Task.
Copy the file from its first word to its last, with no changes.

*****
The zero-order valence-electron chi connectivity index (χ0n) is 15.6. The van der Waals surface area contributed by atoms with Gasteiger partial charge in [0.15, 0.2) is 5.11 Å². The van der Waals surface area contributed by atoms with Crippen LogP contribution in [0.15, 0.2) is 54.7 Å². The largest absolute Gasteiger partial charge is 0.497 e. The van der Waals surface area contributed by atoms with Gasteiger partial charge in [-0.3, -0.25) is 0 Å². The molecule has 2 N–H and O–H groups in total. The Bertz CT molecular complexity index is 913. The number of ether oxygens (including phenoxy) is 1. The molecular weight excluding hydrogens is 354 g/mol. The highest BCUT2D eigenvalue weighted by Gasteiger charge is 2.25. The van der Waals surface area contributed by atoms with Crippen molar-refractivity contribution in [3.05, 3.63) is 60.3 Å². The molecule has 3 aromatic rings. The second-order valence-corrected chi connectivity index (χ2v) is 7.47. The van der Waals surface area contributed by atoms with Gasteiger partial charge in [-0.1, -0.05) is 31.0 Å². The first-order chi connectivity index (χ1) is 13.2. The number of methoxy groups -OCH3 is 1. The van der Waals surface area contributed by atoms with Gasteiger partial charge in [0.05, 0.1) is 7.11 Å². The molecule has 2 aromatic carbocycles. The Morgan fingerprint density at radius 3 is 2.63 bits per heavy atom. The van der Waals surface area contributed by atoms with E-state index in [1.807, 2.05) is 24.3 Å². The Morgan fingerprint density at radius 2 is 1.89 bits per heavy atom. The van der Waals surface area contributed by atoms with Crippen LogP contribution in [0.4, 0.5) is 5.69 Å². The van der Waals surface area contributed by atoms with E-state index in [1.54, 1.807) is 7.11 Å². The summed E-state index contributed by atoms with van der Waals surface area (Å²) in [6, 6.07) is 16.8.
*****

The zero-order valence-electron chi connectivity index (χ0n) is 15.6. The van der Waals surface area contributed by atoms with Gasteiger partial charge in [0.15, 0.2) is 5.11 Å². The van der Waals surface area contributed by atoms with Crippen LogP contribution in [0.15, 0.2) is 54.7 Å². The largest absolute Gasteiger partial charge is 0.497 e. The van der Waals surface area contributed by atoms with Gasteiger partial charge in [-0.3, -0.25) is 0 Å². The molecule has 2 N–H and O–H groups in total. The Bertz CT molecular complexity index is 913. The number of ether oxygens (including phenoxy) is 1. The molecular weight excluding hydrogens is 354 g/mol. The highest BCUT2D eigenvalue weighted by Gasteiger charge is 2.25. The van der Waals surface area contributed by atoms with Crippen molar-refractivity contribution in [3.05, 3.63) is 60.3 Å². The molecule has 3 aromatic rings. The second-order valence-corrected chi connectivity index (χ2v) is 7.47. The van der Waals surface area contributed by atoms with Gasteiger partial charge in [-0.1, -0.05) is 31.0 Å². The first-order chi connectivity index (χ1) is 13.2. The number of methoxy groups -OCH3 is 1. The van der Waals surface area contributed by atoms with Gasteiger partial charge in [0.05, 0.1) is 7.11 Å². The molecule has 2 aromatic carbocycles. The Morgan fingerprint density at radius 3 is 2.63 bits per heavy atom. The van der Waals surface area contributed by atoms with E-state index in [1.807, 2.05) is 24.3 Å². The Morgan fingerprint density at radius 2 is 1.89 bits per heavy atom. The van der Waals surface area contributed by atoms with Crippen LogP contribution in [0.4, 0.5) is 5.69 Å². The van der Waals surface area contributed by atoms with E-state index in [1.54, 1.807) is 7.11 Å². The summed E-state index contributed by atoms with van der Waals surface area (Å²) in [6, 6.07) is 16.8.